The Globe and Mail‘s story of Ontario Judge Donald McLeod is not just about a boy who grew up “in the projects” but also about a boy who grew up without a father. Luckily Donald had a strong and supportive mother; he also discovered a male role model and mentor in Mr. Lowenstein, a Bay Street Lawyer, which may have helped to change his course. Donald, who is now a father to a 10-year-old son, still seems baffled about their relationship and the presence they share in each others lives. Donald would not be the only Afro-Canadian to grow up without a present and involved father.
Justice McLeod notes that “Absent fathers are still a difficult issue in our community. It impacts a lot on young black men. In the criminal justice system, there are a lot of individuals who do not have their fathers present. It’s something that has to be addressed.”
In his swearing-in speech, Justice McLeod said he stood on the shoulders of other black judges, such as Justice Michael Tulloch, first black member of the Ontario Court of Appeal (an appointee of the Harper government). “And so now I add my shoulders to the conversation, and upon these shoulders the next and then the next.”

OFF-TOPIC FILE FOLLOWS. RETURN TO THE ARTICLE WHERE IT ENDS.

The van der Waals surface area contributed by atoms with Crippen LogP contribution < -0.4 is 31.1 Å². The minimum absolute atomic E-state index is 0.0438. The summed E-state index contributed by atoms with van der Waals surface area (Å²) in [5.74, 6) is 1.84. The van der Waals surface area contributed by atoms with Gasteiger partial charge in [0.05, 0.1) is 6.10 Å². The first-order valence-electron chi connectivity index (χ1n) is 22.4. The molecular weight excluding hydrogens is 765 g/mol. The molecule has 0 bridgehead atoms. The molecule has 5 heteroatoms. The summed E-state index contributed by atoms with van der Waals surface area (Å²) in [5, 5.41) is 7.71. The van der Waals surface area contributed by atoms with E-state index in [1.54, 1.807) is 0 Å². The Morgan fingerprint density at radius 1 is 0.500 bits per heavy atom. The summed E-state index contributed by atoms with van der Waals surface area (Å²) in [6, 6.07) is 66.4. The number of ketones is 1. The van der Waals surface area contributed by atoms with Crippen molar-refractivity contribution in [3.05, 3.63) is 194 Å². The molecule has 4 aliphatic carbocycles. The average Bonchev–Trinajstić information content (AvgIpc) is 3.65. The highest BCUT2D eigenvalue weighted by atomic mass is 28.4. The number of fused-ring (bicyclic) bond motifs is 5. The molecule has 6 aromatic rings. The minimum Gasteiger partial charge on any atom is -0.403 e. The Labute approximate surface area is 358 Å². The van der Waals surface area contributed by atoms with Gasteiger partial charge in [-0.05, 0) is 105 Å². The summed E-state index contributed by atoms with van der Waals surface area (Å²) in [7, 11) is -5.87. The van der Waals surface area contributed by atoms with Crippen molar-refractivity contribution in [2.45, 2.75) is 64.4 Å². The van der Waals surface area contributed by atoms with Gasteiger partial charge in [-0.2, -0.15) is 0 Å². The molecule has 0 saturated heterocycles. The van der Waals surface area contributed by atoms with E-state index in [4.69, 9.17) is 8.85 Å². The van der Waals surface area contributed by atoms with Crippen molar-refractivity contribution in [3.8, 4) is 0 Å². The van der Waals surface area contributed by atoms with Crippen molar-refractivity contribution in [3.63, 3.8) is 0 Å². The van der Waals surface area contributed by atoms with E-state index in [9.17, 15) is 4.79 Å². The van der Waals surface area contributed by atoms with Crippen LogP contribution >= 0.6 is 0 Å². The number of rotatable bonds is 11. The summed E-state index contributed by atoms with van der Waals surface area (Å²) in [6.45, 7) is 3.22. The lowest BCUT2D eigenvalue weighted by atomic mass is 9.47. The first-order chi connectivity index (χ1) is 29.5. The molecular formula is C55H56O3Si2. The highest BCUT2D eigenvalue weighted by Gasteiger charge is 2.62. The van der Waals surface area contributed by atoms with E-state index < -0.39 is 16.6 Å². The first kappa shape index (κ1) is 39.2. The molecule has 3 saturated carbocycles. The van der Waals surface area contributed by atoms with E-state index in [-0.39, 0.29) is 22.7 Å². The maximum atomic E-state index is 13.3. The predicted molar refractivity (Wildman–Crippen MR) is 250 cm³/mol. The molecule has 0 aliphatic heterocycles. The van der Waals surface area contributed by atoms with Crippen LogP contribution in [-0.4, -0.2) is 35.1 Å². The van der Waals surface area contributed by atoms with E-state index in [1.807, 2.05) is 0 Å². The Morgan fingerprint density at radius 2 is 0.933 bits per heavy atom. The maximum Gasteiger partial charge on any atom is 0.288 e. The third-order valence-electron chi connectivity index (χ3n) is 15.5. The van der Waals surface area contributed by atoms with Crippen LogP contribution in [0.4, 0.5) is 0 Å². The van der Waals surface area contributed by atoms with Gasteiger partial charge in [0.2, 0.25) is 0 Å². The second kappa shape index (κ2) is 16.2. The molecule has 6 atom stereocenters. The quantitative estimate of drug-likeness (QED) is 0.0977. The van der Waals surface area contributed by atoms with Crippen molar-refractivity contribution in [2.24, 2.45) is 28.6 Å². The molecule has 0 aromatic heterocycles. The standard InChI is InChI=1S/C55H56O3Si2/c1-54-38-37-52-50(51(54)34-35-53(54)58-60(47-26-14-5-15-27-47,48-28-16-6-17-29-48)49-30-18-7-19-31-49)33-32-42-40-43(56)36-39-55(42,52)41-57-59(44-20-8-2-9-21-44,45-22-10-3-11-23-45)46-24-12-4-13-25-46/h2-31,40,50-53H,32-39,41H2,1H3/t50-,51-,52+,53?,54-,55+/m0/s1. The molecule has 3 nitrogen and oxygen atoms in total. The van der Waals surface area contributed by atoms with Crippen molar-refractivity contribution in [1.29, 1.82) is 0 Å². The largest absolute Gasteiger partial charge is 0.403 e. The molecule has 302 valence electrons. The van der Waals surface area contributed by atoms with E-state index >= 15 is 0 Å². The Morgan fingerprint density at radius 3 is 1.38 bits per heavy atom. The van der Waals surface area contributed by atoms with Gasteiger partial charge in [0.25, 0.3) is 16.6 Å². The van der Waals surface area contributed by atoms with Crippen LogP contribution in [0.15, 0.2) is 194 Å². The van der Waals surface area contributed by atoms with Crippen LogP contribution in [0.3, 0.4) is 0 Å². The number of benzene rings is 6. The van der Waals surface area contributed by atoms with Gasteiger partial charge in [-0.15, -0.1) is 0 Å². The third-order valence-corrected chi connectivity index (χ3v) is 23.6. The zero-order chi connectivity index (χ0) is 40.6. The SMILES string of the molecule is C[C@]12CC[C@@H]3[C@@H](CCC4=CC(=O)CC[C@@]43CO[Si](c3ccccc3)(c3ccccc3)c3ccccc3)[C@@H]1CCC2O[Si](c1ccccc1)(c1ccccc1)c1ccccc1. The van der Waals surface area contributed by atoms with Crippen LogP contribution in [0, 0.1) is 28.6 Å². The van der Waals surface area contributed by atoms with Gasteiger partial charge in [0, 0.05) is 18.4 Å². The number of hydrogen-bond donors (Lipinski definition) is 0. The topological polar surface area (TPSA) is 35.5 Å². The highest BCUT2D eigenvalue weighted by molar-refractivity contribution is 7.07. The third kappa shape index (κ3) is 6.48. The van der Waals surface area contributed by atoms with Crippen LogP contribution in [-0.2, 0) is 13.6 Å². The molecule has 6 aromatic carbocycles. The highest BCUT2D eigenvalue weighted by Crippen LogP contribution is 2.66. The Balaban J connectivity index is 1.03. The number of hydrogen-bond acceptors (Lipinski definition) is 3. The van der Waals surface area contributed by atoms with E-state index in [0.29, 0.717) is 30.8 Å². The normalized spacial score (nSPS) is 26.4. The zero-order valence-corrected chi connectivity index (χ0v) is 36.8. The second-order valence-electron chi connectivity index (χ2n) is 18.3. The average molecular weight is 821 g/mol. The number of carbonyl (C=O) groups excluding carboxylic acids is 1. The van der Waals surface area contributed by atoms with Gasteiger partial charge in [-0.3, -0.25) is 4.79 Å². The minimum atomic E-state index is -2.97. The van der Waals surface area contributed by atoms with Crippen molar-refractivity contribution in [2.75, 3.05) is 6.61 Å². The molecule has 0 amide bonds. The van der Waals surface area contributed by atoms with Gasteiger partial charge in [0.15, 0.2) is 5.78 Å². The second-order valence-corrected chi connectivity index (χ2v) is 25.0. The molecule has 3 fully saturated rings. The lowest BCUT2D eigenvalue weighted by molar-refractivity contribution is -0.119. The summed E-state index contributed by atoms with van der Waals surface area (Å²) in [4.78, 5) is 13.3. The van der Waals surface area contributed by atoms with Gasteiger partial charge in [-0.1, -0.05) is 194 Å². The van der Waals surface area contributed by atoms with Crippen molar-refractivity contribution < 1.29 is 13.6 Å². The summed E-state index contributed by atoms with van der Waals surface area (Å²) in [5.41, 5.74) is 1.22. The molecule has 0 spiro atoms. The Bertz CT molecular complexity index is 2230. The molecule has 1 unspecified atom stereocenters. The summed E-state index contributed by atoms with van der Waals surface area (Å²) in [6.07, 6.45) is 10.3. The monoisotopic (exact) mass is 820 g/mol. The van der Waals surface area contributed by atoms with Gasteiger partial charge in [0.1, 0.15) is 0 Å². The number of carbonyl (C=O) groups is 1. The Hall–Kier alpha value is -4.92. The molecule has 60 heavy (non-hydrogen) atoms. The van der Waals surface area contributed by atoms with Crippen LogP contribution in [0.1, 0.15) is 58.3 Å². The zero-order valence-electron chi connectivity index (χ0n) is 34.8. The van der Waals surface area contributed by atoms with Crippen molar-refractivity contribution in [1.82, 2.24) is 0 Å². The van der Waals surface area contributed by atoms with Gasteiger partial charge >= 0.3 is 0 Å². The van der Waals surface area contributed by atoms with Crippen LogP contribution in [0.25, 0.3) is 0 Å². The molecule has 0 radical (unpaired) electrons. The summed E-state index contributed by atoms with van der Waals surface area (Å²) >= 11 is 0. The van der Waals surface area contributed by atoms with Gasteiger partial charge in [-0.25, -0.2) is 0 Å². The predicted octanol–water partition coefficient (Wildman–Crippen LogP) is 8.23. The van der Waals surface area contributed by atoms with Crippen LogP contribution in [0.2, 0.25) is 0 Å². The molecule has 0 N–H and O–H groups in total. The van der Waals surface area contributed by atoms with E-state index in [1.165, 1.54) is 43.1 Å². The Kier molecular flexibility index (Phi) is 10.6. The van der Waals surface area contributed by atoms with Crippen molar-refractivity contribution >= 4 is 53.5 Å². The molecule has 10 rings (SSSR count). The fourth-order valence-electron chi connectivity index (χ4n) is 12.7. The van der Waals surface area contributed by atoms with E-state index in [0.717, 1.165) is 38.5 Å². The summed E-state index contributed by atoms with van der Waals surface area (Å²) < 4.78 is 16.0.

Afro-Carribean fathers are coming together, shoulder-to-shoulder, having conversations and supporting one another’s role as fathers. In Toronto, the Macaulay Child Development Centre partners with Barbers and Black community leaders to offer More than a Haircut: The Barbershop Project. The purpose of these discussions is to increase positive father involvement in children’s development.
All fathers are in need of more than just a haircut and we hope to support their mental health needs every step of the way.